Friday, October 16, 2009

Reticulated Python

A stroll in a park can lead to exciting discoveries.
When you enter a park, what do you see? Trees? Obviously. Mosquitoes? Lots of them. Maybe a few birds? Yes. Anything interesting? Not really.
Why not look up at a tree, like the one above, shot in West Coast Park? What do you see? Leaves? Duh. What else?
The sky... and... wait a minute... What is that thing in the middle of the picture?
Lets move to a different angle shall we?

Hmm... Still not clear enough? Ok then. Lets stop torturing your eyes on the above picture and look at the shot below.

Yikes! A snake! Not just any old snake, its the Reticulated Python. Also known as Python reticulatus. The world's longest snake and obviously, also the longest of all reptiles, reaching up to about 8.7 m long. However, they are relatively slim for their length and are certainly not the most heavily built.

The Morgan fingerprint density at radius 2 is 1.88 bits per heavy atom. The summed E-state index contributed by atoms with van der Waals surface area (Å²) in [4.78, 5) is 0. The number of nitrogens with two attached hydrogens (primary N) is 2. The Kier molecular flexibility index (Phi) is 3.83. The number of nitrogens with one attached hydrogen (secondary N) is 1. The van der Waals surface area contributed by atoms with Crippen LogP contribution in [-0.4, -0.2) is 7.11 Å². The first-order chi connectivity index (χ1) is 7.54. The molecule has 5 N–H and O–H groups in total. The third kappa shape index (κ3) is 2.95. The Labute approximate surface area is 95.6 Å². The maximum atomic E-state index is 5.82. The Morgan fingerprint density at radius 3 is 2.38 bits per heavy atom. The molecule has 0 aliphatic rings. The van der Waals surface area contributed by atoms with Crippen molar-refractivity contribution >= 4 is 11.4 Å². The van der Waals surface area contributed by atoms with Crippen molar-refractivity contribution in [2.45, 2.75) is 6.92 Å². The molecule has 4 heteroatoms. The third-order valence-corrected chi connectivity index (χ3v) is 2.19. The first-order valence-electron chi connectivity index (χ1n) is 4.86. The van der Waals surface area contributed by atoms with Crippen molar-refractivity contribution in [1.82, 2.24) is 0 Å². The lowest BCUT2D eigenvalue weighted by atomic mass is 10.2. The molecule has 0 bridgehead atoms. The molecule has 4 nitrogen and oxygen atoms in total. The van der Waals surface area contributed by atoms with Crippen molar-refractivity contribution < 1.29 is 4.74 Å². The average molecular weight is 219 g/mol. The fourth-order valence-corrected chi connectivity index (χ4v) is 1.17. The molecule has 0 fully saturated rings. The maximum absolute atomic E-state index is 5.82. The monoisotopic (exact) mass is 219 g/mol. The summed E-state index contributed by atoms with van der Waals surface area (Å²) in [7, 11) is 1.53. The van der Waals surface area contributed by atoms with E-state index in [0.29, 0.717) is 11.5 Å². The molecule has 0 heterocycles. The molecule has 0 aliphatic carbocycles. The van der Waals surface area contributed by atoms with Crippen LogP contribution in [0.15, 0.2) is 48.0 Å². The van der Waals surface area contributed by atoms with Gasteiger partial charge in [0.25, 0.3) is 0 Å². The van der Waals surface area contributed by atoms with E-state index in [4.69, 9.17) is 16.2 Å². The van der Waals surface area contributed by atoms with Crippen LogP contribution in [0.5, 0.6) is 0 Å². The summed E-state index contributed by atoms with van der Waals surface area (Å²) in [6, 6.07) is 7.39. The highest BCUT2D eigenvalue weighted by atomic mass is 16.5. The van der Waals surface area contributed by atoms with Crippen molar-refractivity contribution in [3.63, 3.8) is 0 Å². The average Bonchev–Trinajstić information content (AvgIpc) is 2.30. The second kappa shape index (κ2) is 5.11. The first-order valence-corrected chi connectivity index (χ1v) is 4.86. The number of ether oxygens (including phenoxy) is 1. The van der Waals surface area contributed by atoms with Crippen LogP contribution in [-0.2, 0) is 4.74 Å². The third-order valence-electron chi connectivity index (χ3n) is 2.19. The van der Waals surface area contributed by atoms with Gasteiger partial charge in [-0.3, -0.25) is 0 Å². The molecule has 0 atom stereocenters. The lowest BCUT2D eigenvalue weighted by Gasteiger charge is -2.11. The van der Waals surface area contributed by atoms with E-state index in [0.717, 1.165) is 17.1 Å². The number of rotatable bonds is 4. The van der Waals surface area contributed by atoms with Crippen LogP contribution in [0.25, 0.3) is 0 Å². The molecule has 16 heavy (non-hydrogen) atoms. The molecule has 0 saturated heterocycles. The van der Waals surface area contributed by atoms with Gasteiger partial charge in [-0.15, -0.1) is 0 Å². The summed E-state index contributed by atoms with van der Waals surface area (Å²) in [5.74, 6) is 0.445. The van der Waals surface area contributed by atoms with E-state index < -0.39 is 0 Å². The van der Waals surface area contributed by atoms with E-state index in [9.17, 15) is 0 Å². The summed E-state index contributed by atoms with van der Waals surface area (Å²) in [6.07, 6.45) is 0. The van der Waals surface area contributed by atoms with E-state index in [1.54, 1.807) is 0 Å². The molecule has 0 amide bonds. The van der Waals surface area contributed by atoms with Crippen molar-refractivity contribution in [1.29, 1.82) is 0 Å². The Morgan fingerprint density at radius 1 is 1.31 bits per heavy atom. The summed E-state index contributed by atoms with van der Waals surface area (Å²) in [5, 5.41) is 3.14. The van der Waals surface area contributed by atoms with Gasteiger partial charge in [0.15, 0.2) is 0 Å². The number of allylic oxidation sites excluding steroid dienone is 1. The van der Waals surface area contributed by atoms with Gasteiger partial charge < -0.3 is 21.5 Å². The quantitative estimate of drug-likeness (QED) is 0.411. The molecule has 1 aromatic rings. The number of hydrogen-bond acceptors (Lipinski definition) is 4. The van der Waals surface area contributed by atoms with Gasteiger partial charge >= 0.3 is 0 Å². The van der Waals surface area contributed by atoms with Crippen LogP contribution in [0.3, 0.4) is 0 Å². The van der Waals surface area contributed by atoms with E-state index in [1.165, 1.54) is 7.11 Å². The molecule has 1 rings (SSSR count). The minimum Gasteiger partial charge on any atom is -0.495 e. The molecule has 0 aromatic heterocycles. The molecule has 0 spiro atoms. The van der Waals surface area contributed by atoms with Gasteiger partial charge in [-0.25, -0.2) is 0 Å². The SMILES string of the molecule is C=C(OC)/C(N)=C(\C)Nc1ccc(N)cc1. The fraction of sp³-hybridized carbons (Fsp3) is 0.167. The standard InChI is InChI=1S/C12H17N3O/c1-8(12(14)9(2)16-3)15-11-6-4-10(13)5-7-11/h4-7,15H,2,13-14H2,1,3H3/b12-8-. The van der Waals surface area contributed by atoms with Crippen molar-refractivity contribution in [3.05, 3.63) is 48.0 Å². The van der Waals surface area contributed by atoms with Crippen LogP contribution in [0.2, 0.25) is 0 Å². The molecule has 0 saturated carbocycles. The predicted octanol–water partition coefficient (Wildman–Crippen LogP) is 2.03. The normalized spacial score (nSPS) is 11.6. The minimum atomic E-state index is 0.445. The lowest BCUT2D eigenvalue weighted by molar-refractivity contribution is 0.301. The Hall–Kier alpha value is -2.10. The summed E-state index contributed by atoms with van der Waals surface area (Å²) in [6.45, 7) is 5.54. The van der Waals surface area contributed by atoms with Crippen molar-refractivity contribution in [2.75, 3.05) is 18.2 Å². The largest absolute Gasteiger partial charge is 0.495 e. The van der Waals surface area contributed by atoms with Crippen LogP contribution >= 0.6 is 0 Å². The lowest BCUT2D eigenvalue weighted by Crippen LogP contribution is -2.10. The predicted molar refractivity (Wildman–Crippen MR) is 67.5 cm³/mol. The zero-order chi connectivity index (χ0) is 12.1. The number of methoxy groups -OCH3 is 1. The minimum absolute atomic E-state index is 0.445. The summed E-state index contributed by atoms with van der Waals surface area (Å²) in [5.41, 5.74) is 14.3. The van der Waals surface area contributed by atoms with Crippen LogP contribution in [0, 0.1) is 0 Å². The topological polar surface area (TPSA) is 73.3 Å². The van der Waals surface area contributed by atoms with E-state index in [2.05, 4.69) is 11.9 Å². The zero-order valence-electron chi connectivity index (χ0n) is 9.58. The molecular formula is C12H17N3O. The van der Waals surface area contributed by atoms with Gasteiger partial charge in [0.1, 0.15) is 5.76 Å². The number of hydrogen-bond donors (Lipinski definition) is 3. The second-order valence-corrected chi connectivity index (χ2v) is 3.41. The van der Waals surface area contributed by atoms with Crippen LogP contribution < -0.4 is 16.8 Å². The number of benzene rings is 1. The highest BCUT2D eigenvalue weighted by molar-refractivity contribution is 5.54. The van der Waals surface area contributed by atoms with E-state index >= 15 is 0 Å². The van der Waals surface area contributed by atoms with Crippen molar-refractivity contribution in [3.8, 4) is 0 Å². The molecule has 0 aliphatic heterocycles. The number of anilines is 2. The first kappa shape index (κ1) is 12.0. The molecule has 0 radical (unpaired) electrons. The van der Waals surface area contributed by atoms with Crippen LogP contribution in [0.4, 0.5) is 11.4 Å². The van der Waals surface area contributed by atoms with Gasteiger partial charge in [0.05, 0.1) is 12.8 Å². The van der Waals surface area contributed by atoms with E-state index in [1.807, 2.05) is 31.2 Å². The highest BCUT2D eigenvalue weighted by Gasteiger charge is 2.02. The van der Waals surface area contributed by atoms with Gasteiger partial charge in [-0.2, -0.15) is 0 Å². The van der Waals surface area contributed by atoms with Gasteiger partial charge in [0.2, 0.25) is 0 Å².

The colour pattern is a complex geometric pattern that incorporates different colours. The back typically has a series of irregular diamond shapes which are flanked by smaller markings with light centers. In this species' wide range, much variation of size, colour, and markings commonly occurs.
In zoo exhibits the colour pattern may seem garish, but in a shadowy jungle environment amid fallen leaves and debris it allows them to virtually disappear. Called a disruptive colouration, it protects them from predators and helps them to catch their prey.
This nocturnal snake is both terrestrial and arboreal, catching small mammals and birds, and strangling them before swallowing them whole.
Reticulated Pythons can be found in most habitats from forest to mangroves, and often near human habitation.
They are capable of overpowering a person, so my advice to you is not to go near one if you ever meet one.